Potential PET tracer could help to identify PF at early stages

Imaging agent likely specific to disease, more efficient at monitoring patients

Margarida Maia, PhD avatar

by Margarida Maia, PhD |

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A new, potentially disease-specific imaging agent may one day allow doctors to identify pulmonary fibrosis (PF) in earlier stages, when the start of treatment can be more effective, according to a study in a mouse model of the disease.

Called 64Cu-GPVI-Fc, the agent — coupled with positron emission tomography (PET), used to capture the tracer in the body — could minimize the need for a biopsy to examine changes in lung tissue, and aid in monitoring disease progression and treatment response.

“Molecular imaging of the biomarkers of pulmonary fibrosis could lead to earlier detection and better monitoring, as well as provide a novel way to assess treatment efficacy,” Nicolas Bézière, PhD, who led the study, said in a press release. Bézière is head of imaging of infection and inflammation at the Werner Siemens Imaging Center, part of Eberhard Karls University of Tübingen in Germany.

The study, “Radiolabeled GPVI-Fc for PET Imaging of Multiple Extracellular Matrix Fibers: A New Look into Pulmonary Fibrosis Progression,” was published in The Journal of Nuclear Medicine.

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Current tests to diagnose PF cannot catch disease in its earlier stages

PF is marked by the excessive buildup of scar tissue in the lungs. The extracellular matrix, a mesh-like network of molecules that surrounds and supports cells within tissues, is thought to play a key role in scar tissue formation.

Doctors usually diagnose PF based on lung function tests and CT, or CAT scan, images of the lungs. But such imaging isn’t always enough to detect the disease in its earlier stages.

“Currently, routine clinical diagnosis of pulmonary fibrosis relies on breathing tests and visualizing the changes in lung structure with CT, but this anatomical information is often not sufficient to identify early signs of the disease,” Bézière said.

PET is usually used to track 18F-FDG, a tracer that contains radioactive glucose (sugar). A small amount of the tracer is injected into a patient’s bloodstream, and a scanner takes a picture showing where the glucose is taken up in the body.

Cells in inflamed, fast-growing tissues often take up more glucose than cells in healthy tissues, showing up brighter on the picture. However, 18F-FDG’s use in PF is limited because it’s not specific to this disease.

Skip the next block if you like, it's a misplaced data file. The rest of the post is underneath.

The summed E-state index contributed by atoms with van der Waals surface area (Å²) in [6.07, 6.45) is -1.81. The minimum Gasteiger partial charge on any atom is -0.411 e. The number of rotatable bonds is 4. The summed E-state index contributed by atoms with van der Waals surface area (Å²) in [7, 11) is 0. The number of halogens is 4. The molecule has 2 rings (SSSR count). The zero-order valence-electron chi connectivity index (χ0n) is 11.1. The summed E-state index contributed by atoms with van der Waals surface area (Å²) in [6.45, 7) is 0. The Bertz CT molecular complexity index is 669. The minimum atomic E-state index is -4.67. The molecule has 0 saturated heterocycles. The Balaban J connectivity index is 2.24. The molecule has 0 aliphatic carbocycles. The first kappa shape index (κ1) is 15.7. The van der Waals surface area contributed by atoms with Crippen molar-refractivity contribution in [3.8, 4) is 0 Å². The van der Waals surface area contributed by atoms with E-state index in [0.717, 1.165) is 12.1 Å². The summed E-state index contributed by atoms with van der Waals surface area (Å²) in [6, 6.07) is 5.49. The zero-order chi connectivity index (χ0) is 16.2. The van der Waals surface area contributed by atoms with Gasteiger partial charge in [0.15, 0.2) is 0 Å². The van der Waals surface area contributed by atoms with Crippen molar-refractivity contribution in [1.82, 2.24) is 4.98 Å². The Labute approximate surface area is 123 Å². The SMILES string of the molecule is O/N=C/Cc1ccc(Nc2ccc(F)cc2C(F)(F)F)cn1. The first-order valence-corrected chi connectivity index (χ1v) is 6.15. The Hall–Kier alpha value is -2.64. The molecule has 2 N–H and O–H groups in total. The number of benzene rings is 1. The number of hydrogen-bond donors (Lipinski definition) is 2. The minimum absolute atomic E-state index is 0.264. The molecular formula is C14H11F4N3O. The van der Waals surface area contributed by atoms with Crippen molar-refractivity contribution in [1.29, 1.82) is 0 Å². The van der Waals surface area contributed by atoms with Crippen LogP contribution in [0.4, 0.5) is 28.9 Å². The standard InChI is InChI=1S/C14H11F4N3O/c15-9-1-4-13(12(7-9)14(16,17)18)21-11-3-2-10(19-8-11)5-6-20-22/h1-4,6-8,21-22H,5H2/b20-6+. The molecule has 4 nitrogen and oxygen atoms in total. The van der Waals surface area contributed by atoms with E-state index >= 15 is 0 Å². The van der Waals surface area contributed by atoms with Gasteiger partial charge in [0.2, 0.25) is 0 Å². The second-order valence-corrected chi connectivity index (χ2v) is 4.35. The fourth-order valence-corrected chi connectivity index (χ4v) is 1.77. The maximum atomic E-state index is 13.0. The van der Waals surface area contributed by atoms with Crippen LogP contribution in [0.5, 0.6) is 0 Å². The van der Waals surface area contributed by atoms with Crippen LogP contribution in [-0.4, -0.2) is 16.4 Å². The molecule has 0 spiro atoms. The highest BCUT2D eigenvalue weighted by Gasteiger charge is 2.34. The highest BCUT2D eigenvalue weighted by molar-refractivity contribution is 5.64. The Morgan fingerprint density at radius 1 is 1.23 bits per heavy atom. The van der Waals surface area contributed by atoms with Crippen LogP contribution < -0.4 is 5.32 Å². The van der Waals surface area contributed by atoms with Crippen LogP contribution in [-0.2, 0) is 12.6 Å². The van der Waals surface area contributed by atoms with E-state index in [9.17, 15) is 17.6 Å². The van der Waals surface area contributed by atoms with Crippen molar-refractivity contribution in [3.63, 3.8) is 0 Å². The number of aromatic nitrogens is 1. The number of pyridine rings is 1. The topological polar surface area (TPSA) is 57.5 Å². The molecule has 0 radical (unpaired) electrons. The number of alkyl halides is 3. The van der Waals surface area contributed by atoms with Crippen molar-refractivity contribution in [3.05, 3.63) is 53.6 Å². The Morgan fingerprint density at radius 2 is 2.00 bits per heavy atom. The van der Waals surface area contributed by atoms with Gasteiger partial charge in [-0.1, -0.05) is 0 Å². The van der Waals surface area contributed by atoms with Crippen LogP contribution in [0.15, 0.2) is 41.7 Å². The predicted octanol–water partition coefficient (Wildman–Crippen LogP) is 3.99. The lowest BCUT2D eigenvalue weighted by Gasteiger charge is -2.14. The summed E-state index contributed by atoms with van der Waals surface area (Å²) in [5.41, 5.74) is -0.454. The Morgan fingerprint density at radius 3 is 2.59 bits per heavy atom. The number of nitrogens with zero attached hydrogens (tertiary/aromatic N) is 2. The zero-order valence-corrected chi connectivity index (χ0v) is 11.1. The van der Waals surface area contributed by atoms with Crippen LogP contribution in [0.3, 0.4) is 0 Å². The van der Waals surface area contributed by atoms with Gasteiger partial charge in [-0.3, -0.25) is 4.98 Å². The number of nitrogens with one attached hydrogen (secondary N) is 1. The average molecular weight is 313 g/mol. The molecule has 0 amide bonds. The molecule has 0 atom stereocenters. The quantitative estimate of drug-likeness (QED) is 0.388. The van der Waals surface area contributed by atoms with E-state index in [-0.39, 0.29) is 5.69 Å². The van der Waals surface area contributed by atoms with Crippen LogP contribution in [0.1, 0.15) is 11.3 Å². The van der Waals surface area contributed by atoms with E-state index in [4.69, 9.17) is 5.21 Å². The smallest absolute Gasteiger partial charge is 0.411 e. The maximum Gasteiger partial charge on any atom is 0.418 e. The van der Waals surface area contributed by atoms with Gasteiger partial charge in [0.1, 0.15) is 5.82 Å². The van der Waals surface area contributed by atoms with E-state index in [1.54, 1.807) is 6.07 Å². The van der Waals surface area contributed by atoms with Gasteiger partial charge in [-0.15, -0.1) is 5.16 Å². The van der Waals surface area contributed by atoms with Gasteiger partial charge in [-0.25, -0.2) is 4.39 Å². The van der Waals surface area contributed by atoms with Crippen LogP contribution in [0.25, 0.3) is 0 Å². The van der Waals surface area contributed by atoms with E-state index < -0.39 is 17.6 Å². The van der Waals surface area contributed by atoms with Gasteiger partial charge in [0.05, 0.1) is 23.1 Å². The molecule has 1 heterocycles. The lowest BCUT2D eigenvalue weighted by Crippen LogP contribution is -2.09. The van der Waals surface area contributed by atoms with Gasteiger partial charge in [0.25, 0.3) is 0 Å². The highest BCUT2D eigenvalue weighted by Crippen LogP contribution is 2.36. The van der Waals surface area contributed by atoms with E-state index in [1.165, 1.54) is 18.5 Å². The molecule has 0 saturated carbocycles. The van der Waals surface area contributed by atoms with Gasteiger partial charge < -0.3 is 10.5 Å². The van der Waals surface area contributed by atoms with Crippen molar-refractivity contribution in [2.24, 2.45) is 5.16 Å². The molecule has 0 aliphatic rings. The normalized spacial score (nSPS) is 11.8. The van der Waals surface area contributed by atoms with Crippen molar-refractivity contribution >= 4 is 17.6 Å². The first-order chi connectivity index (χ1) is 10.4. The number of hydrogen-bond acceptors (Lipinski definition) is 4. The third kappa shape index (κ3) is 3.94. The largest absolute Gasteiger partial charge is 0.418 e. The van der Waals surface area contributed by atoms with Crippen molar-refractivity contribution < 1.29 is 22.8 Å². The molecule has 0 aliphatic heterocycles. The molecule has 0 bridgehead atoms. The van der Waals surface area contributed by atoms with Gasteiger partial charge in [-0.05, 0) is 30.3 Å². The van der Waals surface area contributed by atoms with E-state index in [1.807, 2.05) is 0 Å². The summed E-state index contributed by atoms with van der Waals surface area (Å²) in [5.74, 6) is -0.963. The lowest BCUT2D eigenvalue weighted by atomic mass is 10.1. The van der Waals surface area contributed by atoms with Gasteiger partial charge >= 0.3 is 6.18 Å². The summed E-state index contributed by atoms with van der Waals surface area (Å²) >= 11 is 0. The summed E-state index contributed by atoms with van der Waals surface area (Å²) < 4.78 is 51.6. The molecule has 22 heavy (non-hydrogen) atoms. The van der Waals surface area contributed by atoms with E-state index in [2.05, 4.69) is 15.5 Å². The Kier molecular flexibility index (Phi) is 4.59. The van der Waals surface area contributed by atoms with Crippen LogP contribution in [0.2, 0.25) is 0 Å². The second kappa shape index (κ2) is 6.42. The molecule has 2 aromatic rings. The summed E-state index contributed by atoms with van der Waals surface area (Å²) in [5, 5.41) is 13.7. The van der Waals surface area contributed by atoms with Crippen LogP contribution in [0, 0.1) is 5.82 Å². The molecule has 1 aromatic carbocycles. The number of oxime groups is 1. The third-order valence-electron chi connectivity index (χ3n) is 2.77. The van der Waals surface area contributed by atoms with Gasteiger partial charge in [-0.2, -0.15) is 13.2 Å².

New tracer showed ‘significant uptake’ by cells in fibrotic lung tissue

Bézière’s team developed 64Cu-GPVI-Fc, a tracer that contains a radioactive platelet glycoprotein VI fusion protein. Glycoprotein VI is only present in platelets, tiny cell fragments that help wounds heal, where it acts as a receptor that binds collagen — a key component of the extracellular matrix.

To test whether 64Cu-GPVI-Fc might be specific to PF, the team turned to mice in which the disease was triggered by exposing the animals to the chemical bleomycin.

Bleomycin soon begins to cause inflammation in the lungs, which then progresses to fibrosis about one week later, with excessive production of collagen and the buildup of fibrous tissue. This phase is followed by the remodeling of lung tissue.

64Cu-GPVI-Fc was taken up by fibrous tissue in the lungs, matching what researchers saw when they looked at that tissue under a microscope. But unlike 18F-FDG, which was evident in about the same amount during each of the above phases, 64Cu-GPVI-Fc was taken up mainly during the active fibrosis stage.

The investigative agent “showed significant uptake in fibrotic lungs,” the researchers wrote. Contrary to 18F-FDG measures on PET scans, 64Cu-GPVI-Fc uptake “was linked entirely to the fibrotic activity of tissue and not was susceptible to inflammation.”

“It is critical that proper diagnosis and treatment follow-up methods are specific and sensitive enough that optimal medical care can be given,” Bézière said. “We believe 64Cu-GPVI-Fc takes us one step closer to personalized medicine for pulmonary fibrosis.”

Findings suggest that 64Cu-GPVI-Fc may be specific to changes in the extracellular matrix occurring early in PF’s development, meaning it might be able to help doctors in clinical practice diagnose and treat the disease more effectively.

“We hope that this approach based on a tracer targeting a range of extracellular matrix fibers will provide a new way to view the ‘complete picture’ of pulmonary fibrosis progression,” Bézière said.

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